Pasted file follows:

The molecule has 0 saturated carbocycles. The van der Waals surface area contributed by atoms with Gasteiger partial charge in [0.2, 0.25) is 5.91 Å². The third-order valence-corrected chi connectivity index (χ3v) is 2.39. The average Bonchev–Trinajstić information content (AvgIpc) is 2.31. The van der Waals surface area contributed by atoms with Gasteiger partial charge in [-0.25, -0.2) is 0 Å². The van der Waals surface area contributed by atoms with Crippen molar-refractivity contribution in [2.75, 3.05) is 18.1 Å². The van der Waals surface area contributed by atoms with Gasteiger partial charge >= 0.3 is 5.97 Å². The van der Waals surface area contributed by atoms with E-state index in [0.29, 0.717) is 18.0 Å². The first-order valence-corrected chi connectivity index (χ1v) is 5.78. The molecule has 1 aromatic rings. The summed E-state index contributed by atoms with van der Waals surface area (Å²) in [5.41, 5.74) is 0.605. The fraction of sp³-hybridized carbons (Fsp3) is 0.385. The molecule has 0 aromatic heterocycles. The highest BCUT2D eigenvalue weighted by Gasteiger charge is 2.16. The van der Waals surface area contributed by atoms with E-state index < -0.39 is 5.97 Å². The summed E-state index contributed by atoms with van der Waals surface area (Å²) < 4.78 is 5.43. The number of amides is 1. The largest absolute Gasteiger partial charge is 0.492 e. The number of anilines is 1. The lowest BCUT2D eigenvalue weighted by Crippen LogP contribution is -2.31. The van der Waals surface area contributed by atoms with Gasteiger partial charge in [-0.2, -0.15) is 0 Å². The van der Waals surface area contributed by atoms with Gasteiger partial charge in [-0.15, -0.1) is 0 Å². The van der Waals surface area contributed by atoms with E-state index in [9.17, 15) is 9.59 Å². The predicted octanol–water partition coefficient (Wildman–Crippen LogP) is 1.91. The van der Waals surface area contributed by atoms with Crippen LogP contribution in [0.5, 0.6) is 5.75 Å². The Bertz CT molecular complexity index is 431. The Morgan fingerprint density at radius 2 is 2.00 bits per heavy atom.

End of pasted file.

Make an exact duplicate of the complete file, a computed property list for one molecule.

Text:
The molecule has 0 saturated carbocycles. The van der Waals surface area contributed by atoms with Gasteiger partial charge in [0.2, 0.25) is 5.91 Å². The third-order valence-corrected chi connectivity index (χ3v) is 2.39. The average Bonchev–Trinajstić information content (AvgIpc) is 2.31. The van der Waals surface area contributed by atoms with Gasteiger partial charge in [-0.25, -0.2) is 0 Å². The van der Waals surface area contributed by atoms with Crippen molar-refractivity contribution in [2.75, 3.05) is 18.1 Å². The van der Waals surface area contributed by atoms with Gasteiger partial charge >= 0.3 is 5.97 Å². The van der Waals surface area contributed by atoms with E-state index in [0.29, 0.717) is 18.0 Å². The first-order valence-corrected chi connectivity index (χ1v) is 5.78. The molecule has 1 aromatic rings. The summed E-state index contributed by atoms with van der Waals surface area (Å²) in [5.41, 5.74) is 0.605. The fraction of sp³-hybridized carbons (Fsp3) is 0.385. The molecule has 0 aromatic heterocycles. The highest BCUT2D eigenvalue weighted by Gasteiger charge is 2.16. The van der Waals surface area contributed by atoms with E-state index < -0.39 is 5.97 Å². The summed E-state index contributed by atoms with van der Waals surface area (Å²) < 4.78 is 5.43. The number of amides is 1. The largest absolute Gasteiger partial charge is 0.492 e. The number of anilines is 1. The lowest BCUT2D eigenvalue weighted by Crippen LogP contribution is -2.31. The van der Waals surface area contributed by atoms with Gasteiger partial charge in [-0.2, -0.15) is 0 Å². The van der Waals surface area contributed by atoms with Gasteiger partial charge in [-0.15, -0.1) is 0 Å². The van der Waals surface area contributed by atoms with E-state index in [9.17, 15) is 9.59 Å². The predicted octanol–water partition coefficient (Wildman–Crippen LogP) is 1.91. The van der Waals surface area contributed by atoms with Crippen LogP contribution in [0.5, 0.6) is 5.75 Å². The Bertz CT molecular complexity index is 431. The Morgan fingerprint density at radius 2 is 2.00 bits per heavy atom.